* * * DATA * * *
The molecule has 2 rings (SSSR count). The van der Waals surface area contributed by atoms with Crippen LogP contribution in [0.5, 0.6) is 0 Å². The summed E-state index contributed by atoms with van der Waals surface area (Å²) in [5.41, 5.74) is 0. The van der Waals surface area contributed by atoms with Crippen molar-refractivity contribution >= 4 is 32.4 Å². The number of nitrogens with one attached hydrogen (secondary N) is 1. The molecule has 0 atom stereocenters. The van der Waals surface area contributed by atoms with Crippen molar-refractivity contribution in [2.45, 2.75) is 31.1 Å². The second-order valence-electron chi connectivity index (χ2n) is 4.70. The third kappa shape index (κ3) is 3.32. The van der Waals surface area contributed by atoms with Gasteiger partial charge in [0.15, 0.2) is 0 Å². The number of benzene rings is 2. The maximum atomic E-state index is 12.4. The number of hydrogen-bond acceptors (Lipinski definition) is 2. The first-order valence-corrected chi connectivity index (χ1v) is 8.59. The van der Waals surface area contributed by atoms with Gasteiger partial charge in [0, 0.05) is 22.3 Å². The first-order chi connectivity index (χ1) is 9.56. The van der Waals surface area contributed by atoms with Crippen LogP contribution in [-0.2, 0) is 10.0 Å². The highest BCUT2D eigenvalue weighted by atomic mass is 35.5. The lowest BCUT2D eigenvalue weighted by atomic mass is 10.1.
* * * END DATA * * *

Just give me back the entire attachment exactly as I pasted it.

The molecule has 2 rings (SSSR count). The van der Waals surface area contributed by atoms with Crippen LogP contribution in [0.5, 0.6) is 0 Å². The summed E-state index contributed by atoms with van der Waals surface area (Å²) in [5.41, 5.74) is 0. The van der Waals surface area contributed by atoms with Crippen molar-refractivity contribution >= 4 is 32.4 Å². The number of nitrogens with one attached hydrogen (secondary N) is 1. The molecule has 0 atom stereocenters. The van der Waals surface area contributed by atoms with Crippen molar-refractivity contribution in [2.45, 2.75) is 31.1 Å². The second-order valence-electron chi connectivity index (χ2n) is 4.70. The third kappa shape index (κ3) is 3.32. The van der Waals surface area contributed by atoms with Gasteiger partial charge in [0.15, 0.2) is 0 Å². The number of benzene rings is 2. The maximum atomic E-state index is 12.4. The number of hydrogen-bond acceptors (Lipinski definition) is 2. The first-order valence-corrected chi connectivity index (χ1v) is 8.59. The van der Waals surface area contributed by atoms with Gasteiger partial charge in [0, 0.05) is 22.3 Å². The first-order chi connectivity index (χ1) is 9.56. The van der Waals surface area contributed by atoms with Crippen LogP contribution in [-0.2, 0) is 10.0 Å². The highest BCUT2D eigenvalue weighted by atomic mass is 35.5. The lowest BCUT2D eigenvalue weighted by atomic mass is 10.1.